I have sent these two messages myself, using the suggested text.

      ABA: http://www.americanbar.org/about_the_aba/contact.html

      Brennan Center: brennancenter@nyu.edu

      Suggested text:

      I am a citizen concerned about the growing dangerous trends that threaten our democracy and the rule of law. The incoming-president — in his campaign pronouncements and public statements generally — has shown a startingly low level of sensitivity to the importance of adhering scrupulously to the rule of law and democratic norms.

      This is not a partisan issue. Any new president with such a lack of background in, and apparent understanding of, fundamental legal and constitutional principles of our democracy would call for a similar response in defense of the rule of law.

      Accordingly, I urge [the ABA] [the Brennan Center] to establish a continuous program of monitoring the incoming administration for departures from constitutional and legal obligations and norms. Most important of all, I urge you to make the results of this monitoring regularly available as announcements to major print and broadcast media. For everyone’s sake, you need to make your expert voice heard as widely and persistently as possible at a time when there is great weakness in communicating to the public departures from vital legal and constitutional principles.

  • pechmerle

    The staffers’ guide and Sam’s thoughts are all good. Some further ideas, looking more at sustaining the good parts of “the system” (voting rights) and combating bad parts. Underlying concept is that a specific goal of survival of democratic norms is to get to 2020 with a chance of a better outcome.

    1. Support organizations that defend voting rights, and fight their curtailment. Examples are the Brennan Center for Justice at NYU Law School and the ACLU. There are others. They do Excellent work in the courts fighting illegitimate, anti-democratic laws and tactics.
    (Heart-warming aside: Today as I left my local supermarket, a young man was there asking people if they would like to join the ACLU. Never seen a street-level effort like this for them before. Was happy to tell him I have been a card-carrying member for years.)

    2. Support/push for automatic voter registration systems. Any of the large systems of government a citizen comes in contact with (Dept. of Motor Vehicles is the classic example) should automatically enter that citizen into the roll of registered voters, and he/she will get the ballot materials and so on that can lead to greater likelihood of participation. Our voter participation rate is a scandalous blot on our democracy. “No vote” accounted for a very large number of the eligibles this year, as it has in every cycle for decades.

    3. Does your state have a non-partisan method of redistricting (for both state legislative seats and members of the federal House)? If not, fight gerrymandering — push for one. If there is an organization already in the field pushing, support it. If there isn’t — start the effort. Both major parties hate this idea and won’t be receptive — they love choosing their voters instead of the other way around. The people, however, as shown by surveys, and votes, can easily get their heads around the idea of neutrally drawn districts. (Democrats in California have tried twice to defeat or repeal our non-partisan commission — they failed.) (Another aside, re “surveys” — I’m afraid the word “polls” has become toxic for the next couple of years.) Organizations like Common Cause and the League of Women Voters support this issue.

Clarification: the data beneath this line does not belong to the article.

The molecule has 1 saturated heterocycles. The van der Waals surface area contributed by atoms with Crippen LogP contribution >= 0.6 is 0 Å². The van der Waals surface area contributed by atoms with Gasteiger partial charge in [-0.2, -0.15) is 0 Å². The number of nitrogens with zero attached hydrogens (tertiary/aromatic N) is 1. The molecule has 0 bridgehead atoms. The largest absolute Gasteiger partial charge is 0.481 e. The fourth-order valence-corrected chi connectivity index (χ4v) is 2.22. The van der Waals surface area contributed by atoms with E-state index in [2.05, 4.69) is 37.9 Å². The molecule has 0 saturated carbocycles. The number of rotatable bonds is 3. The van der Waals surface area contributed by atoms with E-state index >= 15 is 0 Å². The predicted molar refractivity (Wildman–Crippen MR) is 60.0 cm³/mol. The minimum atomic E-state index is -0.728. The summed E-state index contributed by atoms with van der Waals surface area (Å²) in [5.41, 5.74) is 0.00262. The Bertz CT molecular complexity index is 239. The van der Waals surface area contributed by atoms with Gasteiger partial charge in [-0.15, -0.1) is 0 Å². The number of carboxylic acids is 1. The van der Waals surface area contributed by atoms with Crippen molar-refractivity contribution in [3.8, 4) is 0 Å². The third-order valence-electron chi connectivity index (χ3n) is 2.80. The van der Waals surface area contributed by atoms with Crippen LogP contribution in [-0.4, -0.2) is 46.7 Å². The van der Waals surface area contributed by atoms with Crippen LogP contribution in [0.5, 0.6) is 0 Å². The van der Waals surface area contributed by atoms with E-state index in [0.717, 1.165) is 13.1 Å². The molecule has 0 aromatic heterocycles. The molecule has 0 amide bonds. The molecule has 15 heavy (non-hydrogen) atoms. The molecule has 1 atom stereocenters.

4. Support/push for local and state disclosure of the true sources of campaign finance, both for candidates and initiatives/propositions. Seeing that the “true source” of opposition funds complaining that the revenue raised by an increase in the tax on a pack of cigarettes wouldn’t all go to anti-smoking programs was — a tobacco company! — had a powerful impact on the outcome.

    5. Support/fight for legislation at every level – local, state, federal – to curtail elected and higher-level appointees working as lobbyists for lengthy period (preferably five years) after leaving office. On this topic, definitions are every thing — one relatively less visible place where they go are to large D.C. law firms. (Bob Dole is a lobbyist/attorney at such a firm.)

    Those are some reformist thoughts, which I think are a necessary complement to opposing the bad things Trump is inevitably going to be attempting. There are no doubt other worthwhile efforts of this kind that people can suggest.
    (No, I’m not forgetting the Electoral College, but that’s the heaviest lift of all.)

    • Emigre

      Very good, useful points, pechmerle, … for the +40 old voters.
      Here is another avenue, unfortunately written by someone on the alt.right spectrum:
      “We have to use popular culture to reach into the living rooms of the youth of America, of Britain, France, Germany, and bring them in,” he said. “Then we can get them the message.”
      http://www.nytimes.com/2016/12/17/world/europe/russia-propaganda-elections.html

      Most millenials already got the message. How can they be influenced to embrace more democratic values again?

  • Kimberly Dick

    Of course, you should still vote for the Democrats no matter one come election day, unless the Republicans successfully alienate the white supremacist wing of their party.